Communities For Innovation - Presentation @ Unisys


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Material collated from various sources, including Slideshare, on the basics of Communities with focus on Innovation as their purpose.

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Communities For Innovation - Presentation @ Unisys

  1. 1. Communities for Innovation<br />NirmalaPalaniappan <br />KM Evangelist & Inventor<br /><br />@nimmypal (Twitter)<br />
  2. 2. A significant portion of the material in this presentation has been collated from external sources and are not this author's own creations or experiences. All slides which refer to such material carry the hyperlink to the corresponding source (article/website/PPT) at the bottom of the slide. This presenter would like to thank all the original authors/writers for these wonderful inputs and confirm that her job was to primarily process and combine all the material in a meaningful manner and add some of her own thoughts at regular intervals! <br />
  3. 3. Why Communities?<br />What are Communities?<br />When should you form a Community?<br />Who should a Community comprise of?<br />Where should a Community function/meet?<br />How do Communities function /Innovate?<br />Examples & Experiences<br />Summary<br />Agenda<br />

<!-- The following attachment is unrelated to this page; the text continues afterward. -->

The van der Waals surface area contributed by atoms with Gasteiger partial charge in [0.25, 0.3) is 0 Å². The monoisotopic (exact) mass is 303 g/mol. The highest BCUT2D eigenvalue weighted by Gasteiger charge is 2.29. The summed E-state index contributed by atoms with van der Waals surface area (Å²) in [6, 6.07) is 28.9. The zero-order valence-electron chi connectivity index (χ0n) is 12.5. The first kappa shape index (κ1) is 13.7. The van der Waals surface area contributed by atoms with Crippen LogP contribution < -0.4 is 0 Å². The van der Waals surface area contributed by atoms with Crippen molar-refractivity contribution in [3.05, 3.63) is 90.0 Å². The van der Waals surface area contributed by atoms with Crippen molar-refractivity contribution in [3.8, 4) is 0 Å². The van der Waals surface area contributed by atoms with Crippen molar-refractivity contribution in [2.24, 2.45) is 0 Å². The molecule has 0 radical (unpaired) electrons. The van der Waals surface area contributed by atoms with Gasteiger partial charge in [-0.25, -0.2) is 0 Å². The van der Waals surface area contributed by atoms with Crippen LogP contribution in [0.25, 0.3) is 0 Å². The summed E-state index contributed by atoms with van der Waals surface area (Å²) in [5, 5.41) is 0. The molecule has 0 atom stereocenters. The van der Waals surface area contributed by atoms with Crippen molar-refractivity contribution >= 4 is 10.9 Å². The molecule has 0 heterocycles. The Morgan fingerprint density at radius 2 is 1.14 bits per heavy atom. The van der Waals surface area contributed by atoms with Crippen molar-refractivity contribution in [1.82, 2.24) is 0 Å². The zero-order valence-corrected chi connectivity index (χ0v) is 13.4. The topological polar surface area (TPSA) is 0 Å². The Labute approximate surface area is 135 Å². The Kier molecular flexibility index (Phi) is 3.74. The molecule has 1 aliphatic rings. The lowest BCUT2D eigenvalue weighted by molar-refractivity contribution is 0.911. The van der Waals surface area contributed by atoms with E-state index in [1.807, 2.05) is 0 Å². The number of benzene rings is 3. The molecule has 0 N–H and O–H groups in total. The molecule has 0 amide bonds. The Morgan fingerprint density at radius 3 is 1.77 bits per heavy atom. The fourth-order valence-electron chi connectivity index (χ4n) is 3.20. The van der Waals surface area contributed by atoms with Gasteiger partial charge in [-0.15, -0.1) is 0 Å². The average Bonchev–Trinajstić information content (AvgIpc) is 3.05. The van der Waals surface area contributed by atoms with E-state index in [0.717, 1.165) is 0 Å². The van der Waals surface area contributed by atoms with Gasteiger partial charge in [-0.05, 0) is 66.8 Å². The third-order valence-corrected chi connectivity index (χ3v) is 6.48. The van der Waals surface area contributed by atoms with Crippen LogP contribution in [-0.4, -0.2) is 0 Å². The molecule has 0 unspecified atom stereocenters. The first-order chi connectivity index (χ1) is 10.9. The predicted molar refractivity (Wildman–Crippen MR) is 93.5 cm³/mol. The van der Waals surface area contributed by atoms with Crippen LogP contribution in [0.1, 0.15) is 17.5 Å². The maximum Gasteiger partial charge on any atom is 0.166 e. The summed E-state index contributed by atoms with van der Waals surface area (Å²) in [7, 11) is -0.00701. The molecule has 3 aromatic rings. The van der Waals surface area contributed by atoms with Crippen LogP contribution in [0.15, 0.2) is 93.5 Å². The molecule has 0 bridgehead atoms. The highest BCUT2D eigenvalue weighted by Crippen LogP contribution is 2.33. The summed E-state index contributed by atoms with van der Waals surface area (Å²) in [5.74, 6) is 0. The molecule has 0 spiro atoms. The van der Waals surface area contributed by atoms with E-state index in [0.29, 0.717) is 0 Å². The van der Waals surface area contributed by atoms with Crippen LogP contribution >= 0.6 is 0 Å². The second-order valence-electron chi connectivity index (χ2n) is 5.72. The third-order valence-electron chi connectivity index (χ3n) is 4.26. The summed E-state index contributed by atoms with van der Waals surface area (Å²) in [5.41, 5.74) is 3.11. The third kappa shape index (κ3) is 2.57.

4. 4. Communities<br />In human communities, intent, belief, resources, preferences, needs, risks, and a number of other conditions may be present and common, affecting the identity of the participants and their degree of cohesiveness. - Wikipedia<br />
  5. 5. Communities - Knowledge<br />
  6. 6. Communities – Domain Expertise<br />
  7. 7. Communities of Interest<br />KM Groups that discuss, debate, share, predict, teach and keep track of anything relevant <br />PG Wodehouse – Articles, Books, Tools, Experiences, Feedback, on Books, Weekend Meetings and a lot more<br />
  8. 8. Project management – Hierarchical, Matrix, Projectized (similar to communities) <br />Movie Crews<br />Projectized Organizations<br />